Like many other banks, Royal Bank of Canada has been grappling with how to provide its corporate customers on-line access to account information while insuring a high level of security. The Montreal-based banking company has solved the problem with smart cards. Similar to a credit card, a smart card stores information on a microprocessor chip located within it and allow users to transmit data with complete security. Through smart card technology, the $123 billion-asset bank can offer corporate customers from retailing, fast food, and utility companies an efficient and secure access ramp to their accounts, while collecting fee income associated with the cards and related services.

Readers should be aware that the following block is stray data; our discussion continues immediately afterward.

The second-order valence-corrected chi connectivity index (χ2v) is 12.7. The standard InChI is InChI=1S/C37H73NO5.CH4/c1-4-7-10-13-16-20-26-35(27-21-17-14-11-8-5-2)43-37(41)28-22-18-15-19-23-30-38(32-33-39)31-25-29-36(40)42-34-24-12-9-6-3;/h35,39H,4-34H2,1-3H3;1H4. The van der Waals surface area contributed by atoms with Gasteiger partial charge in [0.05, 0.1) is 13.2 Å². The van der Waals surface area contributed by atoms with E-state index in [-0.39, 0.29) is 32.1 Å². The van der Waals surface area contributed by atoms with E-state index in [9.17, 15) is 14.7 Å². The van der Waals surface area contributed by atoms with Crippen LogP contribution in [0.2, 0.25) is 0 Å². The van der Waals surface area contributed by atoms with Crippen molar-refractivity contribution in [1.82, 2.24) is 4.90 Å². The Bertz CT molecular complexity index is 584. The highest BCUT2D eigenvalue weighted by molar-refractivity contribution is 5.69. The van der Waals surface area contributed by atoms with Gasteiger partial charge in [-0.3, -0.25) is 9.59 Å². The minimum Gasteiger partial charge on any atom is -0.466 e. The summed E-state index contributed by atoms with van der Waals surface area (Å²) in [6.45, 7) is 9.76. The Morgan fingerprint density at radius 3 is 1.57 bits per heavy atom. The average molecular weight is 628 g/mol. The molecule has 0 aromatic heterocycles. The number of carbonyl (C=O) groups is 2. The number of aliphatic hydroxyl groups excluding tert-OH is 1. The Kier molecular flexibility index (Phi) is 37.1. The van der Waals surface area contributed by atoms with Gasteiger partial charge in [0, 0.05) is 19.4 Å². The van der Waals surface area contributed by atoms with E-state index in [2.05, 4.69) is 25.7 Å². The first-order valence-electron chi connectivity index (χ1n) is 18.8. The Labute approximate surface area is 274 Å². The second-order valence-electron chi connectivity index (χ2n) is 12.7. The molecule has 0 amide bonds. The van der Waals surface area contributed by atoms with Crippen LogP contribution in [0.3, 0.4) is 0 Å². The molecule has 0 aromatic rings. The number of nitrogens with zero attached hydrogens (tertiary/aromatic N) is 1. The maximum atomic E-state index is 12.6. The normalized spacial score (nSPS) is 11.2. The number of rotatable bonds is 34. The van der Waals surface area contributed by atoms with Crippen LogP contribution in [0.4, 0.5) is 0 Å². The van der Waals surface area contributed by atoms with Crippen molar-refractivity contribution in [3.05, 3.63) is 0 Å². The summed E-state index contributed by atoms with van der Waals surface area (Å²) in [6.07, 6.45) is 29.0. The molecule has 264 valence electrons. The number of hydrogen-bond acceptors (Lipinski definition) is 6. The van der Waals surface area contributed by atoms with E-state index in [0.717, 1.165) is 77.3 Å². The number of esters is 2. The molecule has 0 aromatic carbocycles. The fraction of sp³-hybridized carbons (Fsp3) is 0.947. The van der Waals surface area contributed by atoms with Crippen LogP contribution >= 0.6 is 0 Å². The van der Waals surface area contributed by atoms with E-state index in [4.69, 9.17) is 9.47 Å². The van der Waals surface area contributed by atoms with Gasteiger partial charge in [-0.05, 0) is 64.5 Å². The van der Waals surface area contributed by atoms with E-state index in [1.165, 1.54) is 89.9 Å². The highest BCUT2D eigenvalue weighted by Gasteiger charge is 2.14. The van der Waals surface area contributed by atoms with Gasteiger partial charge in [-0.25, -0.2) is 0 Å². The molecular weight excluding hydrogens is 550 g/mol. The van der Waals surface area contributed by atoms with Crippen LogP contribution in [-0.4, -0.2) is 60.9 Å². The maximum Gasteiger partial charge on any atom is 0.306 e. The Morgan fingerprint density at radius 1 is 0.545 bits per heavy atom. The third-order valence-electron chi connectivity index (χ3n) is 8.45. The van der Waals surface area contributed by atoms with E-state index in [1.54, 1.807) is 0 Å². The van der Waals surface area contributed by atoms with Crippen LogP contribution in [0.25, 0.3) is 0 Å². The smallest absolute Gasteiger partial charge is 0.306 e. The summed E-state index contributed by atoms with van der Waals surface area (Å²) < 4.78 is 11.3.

Since 1985, when the bank first starting using smart cards to facilitate secure access to its on4ine electronic business banking services, the bank has collected more than $1.4 million in fees associated with the cards. "When we developed the process of providing a customer access and reporting function on-site, our primary need was to ensure the information was secure and the system was safe;' said John Black, the product manager. "By using the cards, we can ensure that the customers have safe and secure access to the data and that our system is not being violated." Now that the service is successfully under way, the bank's emphasis has turned to the revenue potential.

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